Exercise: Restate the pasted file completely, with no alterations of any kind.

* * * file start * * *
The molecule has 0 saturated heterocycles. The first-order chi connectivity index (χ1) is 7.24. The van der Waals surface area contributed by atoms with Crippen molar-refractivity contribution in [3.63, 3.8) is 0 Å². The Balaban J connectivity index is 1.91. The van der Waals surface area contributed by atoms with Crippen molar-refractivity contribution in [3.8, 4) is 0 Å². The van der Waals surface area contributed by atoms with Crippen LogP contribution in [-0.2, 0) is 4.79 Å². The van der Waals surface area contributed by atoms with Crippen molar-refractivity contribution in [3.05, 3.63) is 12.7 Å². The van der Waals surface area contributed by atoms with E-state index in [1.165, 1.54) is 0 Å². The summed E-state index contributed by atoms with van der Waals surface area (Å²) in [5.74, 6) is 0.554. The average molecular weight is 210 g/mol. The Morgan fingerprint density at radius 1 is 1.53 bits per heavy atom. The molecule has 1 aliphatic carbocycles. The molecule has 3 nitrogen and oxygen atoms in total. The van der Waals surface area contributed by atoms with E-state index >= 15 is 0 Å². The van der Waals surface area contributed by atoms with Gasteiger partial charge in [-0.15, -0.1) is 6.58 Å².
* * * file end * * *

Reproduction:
The molecule has 0 saturated heterocycles. The first-order chi connectivity index (χ1) is 7.24. The van der Waals surface area contributed by atoms with Crippen molar-refractivity contribution in [3.63, 3.8) is 0 Å². The Balaban J connectivity index is 1.91. The van der Waals surface area contributed by atoms with Crippen molar-refractivity contribution in [3.8, 4) is 0 Å². The van der Waals surface area contributed by atoms with Crippen LogP contribution in [-0.2, 0) is 4.79 Å². The van der Waals surface area contributed by atoms with Crippen molar-refractivity contribution in [3.05, 3.63) is 12.7 Å². The van der Waals surface area contributed by atoms with E-state index in [1.165, 1.54) is 0 Å². The summed E-state index contributed by atoms with van der Waals surface area (Å²) in [5.74, 6) is 0.554. The average molecular weight is 210 g/mol. The Morgan fingerprint density at radius 1 is 1.53 bits per heavy atom. The molecule has 1 aliphatic carbocycles. The molecule has 3 nitrogen and oxygen atoms in total. The van der Waals surface area contributed by atoms with E-state index >= 15 is 0 Å². The van der Waals surface area contributed by atoms with Gasteiger partial charge in [-0.15, -0.1) is 6.58 Å².